I am saddened to report that singer-songwriter and poet Rod McKuen passed away yesterday of complications of pneumonia. He was 81.
Despite little formal education, McKuen would become a renowned songwriter and producer before eventually turning his attention to poetry. McKuen is responsible for translating many Jacques Brel’s songs into English, most notably “Seasons in the Sun” (which would become a monster hit for Terry Jacks in the mid-70’s), and boasted one of the world’s largest private record collections. Frank Sinatra once recorded an album of his songs. He was twice nominated for Academy Awards for his song “Jean” from the The Prime of Miss Jean Brodie which was recorded by Oliver as well as for the score to the animated film A Boy Named Charlie Brown. It was not unusual to see him perform on TV with the likes of Johnny Cash, Dolly Parton and Dusty Springfield.
McKuen was maligned for his poetry though I suspect much of that criticism owed to the fact that he actually made money writing it. On my 37th birthday, I bought a copy of Fields of Wonder at a used bookstore on the Upper West Side and quite enjoyed it. About six months later, I felt compelled to write him after he made some commentary on the passage of Obamacare. He wrote that not one Republican had offered an alternate strategy or plan to Obamacare. I pointed out that Paul Ryan had offered his own bill as well as writing a policy paper on health care reform not to mention the 70 bills various Republican members of Congress had introduced pertaining to health care.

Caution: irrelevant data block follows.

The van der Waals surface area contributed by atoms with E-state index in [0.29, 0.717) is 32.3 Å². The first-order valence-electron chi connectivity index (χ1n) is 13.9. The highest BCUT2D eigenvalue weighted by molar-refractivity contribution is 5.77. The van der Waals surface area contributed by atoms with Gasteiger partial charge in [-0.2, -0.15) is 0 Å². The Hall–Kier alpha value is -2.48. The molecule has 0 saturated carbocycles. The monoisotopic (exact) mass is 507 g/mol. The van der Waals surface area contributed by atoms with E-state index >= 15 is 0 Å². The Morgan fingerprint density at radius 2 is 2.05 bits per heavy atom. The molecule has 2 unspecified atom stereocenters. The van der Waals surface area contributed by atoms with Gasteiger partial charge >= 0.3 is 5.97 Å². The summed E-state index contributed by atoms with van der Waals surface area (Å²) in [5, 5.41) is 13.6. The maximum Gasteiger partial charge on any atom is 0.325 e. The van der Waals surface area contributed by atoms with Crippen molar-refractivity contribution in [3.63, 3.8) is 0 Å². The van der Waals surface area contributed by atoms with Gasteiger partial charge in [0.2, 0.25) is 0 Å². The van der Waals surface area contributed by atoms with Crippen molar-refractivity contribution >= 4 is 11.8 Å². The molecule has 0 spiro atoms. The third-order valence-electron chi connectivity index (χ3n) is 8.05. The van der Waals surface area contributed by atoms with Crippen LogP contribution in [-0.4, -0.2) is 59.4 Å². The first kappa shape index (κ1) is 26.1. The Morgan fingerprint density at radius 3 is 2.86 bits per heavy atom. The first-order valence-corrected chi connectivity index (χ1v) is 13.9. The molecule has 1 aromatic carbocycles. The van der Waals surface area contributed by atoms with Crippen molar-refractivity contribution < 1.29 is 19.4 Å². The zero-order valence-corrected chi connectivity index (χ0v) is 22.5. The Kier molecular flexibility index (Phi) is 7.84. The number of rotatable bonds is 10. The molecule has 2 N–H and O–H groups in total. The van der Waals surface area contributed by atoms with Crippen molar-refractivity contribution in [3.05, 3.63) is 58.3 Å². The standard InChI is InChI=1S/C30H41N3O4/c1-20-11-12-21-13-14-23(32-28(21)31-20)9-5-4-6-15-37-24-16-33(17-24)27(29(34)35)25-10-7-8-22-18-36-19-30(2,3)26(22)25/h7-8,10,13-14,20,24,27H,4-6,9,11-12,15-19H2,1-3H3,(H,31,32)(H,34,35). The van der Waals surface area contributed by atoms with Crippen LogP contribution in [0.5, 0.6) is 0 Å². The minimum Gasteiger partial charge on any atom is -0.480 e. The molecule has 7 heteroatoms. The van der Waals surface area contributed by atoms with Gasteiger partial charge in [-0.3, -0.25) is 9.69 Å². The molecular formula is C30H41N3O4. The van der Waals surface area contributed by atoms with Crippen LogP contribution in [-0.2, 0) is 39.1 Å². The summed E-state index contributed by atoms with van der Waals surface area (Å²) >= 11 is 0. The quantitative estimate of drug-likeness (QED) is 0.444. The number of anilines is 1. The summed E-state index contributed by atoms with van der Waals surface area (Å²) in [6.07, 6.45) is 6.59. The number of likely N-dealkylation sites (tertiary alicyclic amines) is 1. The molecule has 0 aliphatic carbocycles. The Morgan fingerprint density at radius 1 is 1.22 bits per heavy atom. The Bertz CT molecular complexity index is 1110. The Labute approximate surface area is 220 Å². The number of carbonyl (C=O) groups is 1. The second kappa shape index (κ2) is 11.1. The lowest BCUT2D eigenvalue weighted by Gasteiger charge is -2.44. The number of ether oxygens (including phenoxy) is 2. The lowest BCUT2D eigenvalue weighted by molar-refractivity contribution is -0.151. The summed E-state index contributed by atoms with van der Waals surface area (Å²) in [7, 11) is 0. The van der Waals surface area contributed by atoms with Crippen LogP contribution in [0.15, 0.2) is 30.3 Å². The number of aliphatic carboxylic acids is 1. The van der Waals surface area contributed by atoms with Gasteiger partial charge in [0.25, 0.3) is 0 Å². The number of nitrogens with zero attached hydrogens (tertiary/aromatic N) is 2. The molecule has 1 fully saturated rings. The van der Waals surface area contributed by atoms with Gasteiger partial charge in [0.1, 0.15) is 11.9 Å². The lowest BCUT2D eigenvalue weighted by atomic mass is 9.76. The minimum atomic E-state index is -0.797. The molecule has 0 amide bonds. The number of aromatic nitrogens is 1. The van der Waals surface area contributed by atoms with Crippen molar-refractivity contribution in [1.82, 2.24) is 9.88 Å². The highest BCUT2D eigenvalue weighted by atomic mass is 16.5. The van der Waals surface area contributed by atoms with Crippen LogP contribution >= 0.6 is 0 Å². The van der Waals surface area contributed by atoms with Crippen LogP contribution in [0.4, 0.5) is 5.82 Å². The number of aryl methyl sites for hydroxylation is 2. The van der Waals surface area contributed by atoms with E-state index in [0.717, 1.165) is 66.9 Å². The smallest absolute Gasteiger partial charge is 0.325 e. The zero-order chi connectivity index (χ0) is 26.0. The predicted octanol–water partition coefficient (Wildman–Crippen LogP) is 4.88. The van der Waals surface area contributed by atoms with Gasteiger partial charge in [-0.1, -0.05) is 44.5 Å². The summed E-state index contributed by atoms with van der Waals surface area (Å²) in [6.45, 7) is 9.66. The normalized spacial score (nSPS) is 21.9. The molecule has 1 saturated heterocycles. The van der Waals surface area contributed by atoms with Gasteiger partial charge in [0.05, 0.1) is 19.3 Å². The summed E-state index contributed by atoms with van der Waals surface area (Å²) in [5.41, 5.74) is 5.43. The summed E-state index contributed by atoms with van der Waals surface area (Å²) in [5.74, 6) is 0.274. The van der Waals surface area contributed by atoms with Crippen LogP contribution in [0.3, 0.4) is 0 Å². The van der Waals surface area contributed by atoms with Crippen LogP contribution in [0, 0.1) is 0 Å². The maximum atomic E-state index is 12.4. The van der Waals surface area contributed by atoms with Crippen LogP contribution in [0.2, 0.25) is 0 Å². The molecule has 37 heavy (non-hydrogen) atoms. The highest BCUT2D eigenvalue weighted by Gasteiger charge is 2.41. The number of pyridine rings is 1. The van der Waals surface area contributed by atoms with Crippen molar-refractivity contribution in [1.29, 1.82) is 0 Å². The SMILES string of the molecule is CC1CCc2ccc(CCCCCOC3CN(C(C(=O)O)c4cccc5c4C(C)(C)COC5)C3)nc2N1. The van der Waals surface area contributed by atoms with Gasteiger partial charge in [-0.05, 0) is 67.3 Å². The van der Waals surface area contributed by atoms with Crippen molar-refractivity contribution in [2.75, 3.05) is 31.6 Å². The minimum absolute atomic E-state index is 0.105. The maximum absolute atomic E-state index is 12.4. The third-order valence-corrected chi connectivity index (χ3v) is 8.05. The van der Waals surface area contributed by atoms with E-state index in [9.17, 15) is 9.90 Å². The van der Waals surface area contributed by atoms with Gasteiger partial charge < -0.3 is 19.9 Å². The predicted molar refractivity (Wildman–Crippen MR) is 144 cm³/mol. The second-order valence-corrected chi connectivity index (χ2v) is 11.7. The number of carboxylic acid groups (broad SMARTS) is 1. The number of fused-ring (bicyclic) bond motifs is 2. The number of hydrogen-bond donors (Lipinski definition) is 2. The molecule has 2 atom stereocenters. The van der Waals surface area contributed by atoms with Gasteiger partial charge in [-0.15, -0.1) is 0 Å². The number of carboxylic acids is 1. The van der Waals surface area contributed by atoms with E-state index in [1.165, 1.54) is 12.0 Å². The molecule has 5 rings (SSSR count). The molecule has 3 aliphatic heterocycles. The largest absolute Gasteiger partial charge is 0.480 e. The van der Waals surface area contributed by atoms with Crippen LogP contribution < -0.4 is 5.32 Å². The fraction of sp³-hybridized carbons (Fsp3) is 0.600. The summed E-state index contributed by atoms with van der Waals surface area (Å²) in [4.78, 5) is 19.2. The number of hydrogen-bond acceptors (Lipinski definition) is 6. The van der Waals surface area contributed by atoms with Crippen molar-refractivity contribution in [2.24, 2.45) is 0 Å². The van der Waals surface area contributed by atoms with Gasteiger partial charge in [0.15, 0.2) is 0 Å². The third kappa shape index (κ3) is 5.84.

To my surprise, McKuen responded immediately and graciously acknowledged his error and would post our exchange on his website a few weeks later. Here is a portion of his response:
Your letter was a very civil reminder that passion and purity of thought don’t always go hand in hand. I should know better and I do. I’ve had lots of response to my column and I’ll be posting it (including your letter and my answer to it) in a future feedback feature.
(I hope the fact that I answered your letter almost as quickly as I received it will demonstrate my sense of mea culpa. I’m sure that when I reread my response tomorrow I’ll discover that with a little thought and the absence of Scotch I could have made a better and more cohesive argument. The truth is there is no argument or excuse for sentences set down in haste that should have had more thought, investigation and deliberation before I let go of them.)
Thanks again Aaron for taking the time to write and for your reasonable and measured comments. (I hope we do meet face to face and I’m sure we will because whatever our political leaning it’s obvious that we share a commitment to righting what we feel is wrong in the so-called system. This is a conversation that I look forward to continuing.)
Warmest regards, Rod
Unfortunately, we did never did get to meet face to face. The stories he could have told me.
Oh well. I’ll leave you with McKuen singing an anti-war song called “Soldiers Who Want To Be Heroes” while spinning on a merry-go round.
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